The government will be reluctant to legally write that Bitcoin is money, because when they do it causes an avalanche effect of all sorts of things to apply, legitimacy being just the start. Yet until it is specifically defined as money any charge of money laundering can be successfully challenged. This is what I believe anyway. I'm not a lawyer.
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February 08, 2014, 12:03:38 AM
 #33

To be involved in money transmission you must be transmitting money. The question then becomes what is money? That has to be defined somehow.

I am not a lawyer either but I believe this is where you are incorrect.

virtual currency is "other value that substitutes for currency." 

- at least according to FinCEN.

so unless you or someone can take that to court and challenge it, so that is pretty much the law in the US.
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February 08, 2014, 12:06:02 AM
 #34

I am not a lawyer either but I believe this is where you are incorrect.

virtual currency is "other value that substitutes for currency."  

- at least according to FinCEN.

so unless you or someone can take that to court and challenge it, so that is pretty much the law in the US.

Again, that's FinCEN. That's federal. What happened in Florida pertains to Florida state case law. I don't have to be a lawyer (and neither should you) to know there is a difference between federal and state. That's why, for instance, registering with FinCEN as a money transmitter, which is actually pretty easy, does NOT mean you can operate in all 50 states. It only clears you federally. You must also fit within the legal box of each state separately (which is where it gets expensive/complex). State and federal are separate legal jurisdictions.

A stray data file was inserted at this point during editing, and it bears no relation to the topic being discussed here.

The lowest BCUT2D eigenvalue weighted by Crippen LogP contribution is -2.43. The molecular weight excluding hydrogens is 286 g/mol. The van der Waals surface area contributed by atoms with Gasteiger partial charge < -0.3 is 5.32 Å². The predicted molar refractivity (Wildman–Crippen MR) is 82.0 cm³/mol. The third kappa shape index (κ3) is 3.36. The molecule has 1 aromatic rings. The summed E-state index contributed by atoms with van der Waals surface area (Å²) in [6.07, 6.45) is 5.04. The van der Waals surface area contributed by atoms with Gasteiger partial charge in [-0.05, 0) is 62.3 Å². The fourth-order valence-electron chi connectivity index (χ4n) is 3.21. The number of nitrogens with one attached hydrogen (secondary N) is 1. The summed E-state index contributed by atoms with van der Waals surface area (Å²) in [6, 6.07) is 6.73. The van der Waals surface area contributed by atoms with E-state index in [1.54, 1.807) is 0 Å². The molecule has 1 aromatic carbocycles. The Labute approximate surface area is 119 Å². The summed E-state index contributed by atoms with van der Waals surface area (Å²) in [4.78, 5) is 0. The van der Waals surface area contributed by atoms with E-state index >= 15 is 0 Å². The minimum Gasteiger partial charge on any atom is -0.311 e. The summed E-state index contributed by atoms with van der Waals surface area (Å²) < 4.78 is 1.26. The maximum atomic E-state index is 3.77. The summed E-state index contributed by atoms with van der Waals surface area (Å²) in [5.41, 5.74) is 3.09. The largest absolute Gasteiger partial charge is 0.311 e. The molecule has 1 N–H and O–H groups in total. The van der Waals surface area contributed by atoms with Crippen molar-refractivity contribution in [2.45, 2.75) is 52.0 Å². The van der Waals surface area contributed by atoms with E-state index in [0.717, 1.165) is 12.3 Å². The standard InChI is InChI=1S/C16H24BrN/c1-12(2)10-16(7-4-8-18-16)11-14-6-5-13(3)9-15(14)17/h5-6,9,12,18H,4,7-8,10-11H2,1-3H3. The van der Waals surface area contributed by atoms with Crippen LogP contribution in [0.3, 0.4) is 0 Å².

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February 08, 2014, 12:57:17 AM
 #35

I am not a lawyer either but I believe this is where you are incorrect.

virtual currency is "other value that substitutes for currency."  

- at least according to FinCEN.

so unless you or someone can take that to court and challenge it, so that is pretty much the law in the US.

Again, that's FinCEN. That's federal. What happened in Florida pertains to Florida state case law. I don't have to be a lawyer (and neither should you) to know there is a difference between federal and state. That's why, for instance, registering with FinCEN as a money transmitter, which is actually pretty easy, does NOT mean you can operate in all 50 states. It only clears you federally. You must also fit within the legal box of each state separately (which is where it gets expensive/complex). State and federal are separate legal jurisdictions.
Damn you 10th Amendment! Grin

On a serious note, there is so much muddiness with this. On one hand, this forces the conversation again about what is "money" in this new age (I recall this being discussed during the .com boom and then later on with game currencies being exchanged and bartered for real money, but I can't remember if anything substantive came of it).